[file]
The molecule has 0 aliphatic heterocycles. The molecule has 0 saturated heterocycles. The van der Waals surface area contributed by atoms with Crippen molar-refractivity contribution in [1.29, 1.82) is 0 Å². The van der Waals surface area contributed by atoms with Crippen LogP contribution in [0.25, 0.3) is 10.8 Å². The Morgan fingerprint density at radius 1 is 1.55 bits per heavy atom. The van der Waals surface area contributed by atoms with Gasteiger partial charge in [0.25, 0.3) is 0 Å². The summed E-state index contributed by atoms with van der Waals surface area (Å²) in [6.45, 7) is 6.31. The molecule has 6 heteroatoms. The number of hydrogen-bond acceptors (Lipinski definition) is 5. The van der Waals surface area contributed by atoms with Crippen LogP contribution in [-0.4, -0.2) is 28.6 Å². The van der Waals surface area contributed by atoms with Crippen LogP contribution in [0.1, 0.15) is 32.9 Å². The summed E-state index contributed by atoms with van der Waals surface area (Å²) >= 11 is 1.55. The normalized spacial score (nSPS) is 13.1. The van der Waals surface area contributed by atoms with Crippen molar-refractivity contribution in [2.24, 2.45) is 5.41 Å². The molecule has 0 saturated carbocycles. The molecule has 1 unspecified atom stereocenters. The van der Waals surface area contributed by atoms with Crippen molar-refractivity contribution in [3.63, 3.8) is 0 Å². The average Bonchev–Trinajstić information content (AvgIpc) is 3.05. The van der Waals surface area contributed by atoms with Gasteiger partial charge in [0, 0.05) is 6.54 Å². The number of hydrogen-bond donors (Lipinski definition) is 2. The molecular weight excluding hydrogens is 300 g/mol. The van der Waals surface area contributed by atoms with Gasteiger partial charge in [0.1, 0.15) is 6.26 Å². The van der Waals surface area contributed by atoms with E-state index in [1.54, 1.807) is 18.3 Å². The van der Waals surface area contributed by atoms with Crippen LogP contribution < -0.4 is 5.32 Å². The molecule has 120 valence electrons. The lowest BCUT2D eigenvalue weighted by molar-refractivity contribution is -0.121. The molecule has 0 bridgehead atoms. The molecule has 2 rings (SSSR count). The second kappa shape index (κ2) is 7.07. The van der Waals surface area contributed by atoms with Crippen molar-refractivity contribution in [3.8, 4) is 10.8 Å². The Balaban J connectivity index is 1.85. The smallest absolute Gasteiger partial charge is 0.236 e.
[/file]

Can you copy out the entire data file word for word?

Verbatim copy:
The molecule has 0 aliphatic heterocycles. The molecule has 0 saturated heterocycles. The van der Waals surface area contributed by atoms with Crippen molar-refractivity contribution in [1.29, 1.82) is 0 Å². The van der Waals surface area contributed by atoms with Crippen LogP contribution in [0.25, 0.3) is 10.8 Å². The Morgan fingerprint density at radius 1 is 1.55 bits per heavy atom. The van der Waals surface area contributed by atoms with Gasteiger partial charge in [0.25, 0.3) is 0 Å². The summed E-state index contributed by atoms with van der Waals surface area (Å²) in [6.45, 7) is 6.31. The molecule has 6 heteroatoms. The number of hydrogen-bond acceptors (Lipinski definition) is 5. The van der Waals surface area contributed by atoms with Crippen LogP contribution in [-0.4, -0.2) is 28.6 Å². The van der Waals surface area contributed by atoms with Crippen LogP contribution in [0.1, 0.15) is 32.9 Å². The summed E-state index contributed by atoms with van der Waals surface area (Å²) >= 11 is 1.55. The normalized spacial score (nSPS) is 13.1. The van der Waals surface area contributed by atoms with Crippen molar-refractivity contribution in [2.24, 2.45) is 5.41 Å². The molecule has 0 saturated carbocycles. The molecule has 1 unspecified atom stereocenters. The van der Waals surface area contributed by atoms with Crippen molar-refractivity contribution in [3.63, 3.8) is 0 Å². The average Bonchev–Trinajstić information content (AvgIpc) is 3.05. The van der Waals surface area contributed by atoms with Gasteiger partial charge in [0, 0.05) is 6.54 Å². The number of hydrogen-bond donors (Lipinski definition) is 2. The molecular weight excluding hydrogens is 300 g/mol. The van der Waals surface area contributed by atoms with Gasteiger partial charge in [0.1, 0.15) is 6.26 Å². The van der Waals surface area contributed by atoms with E-state index in [1.54, 1.807) is 18.3 Å². The van der Waals surface area contributed by atoms with Crippen LogP contribution < -0.4 is 5.32 Å². The molecule has 120 valence electrons. The lowest BCUT2D eigenvalue weighted by molar-refractivity contribution is -0.121. The molecule has 0 bridgehead atoms. The molecule has 2 rings (SSSR count). The second kappa shape index (κ2) is 7.07. The van der Waals surface area contributed by atoms with Crippen molar-refractivity contribution in [3.8, 4) is 10.8 Å². The Balaban J connectivity index is 1.85. The smallest absolute Gasteiger partial charge is 0.236 e.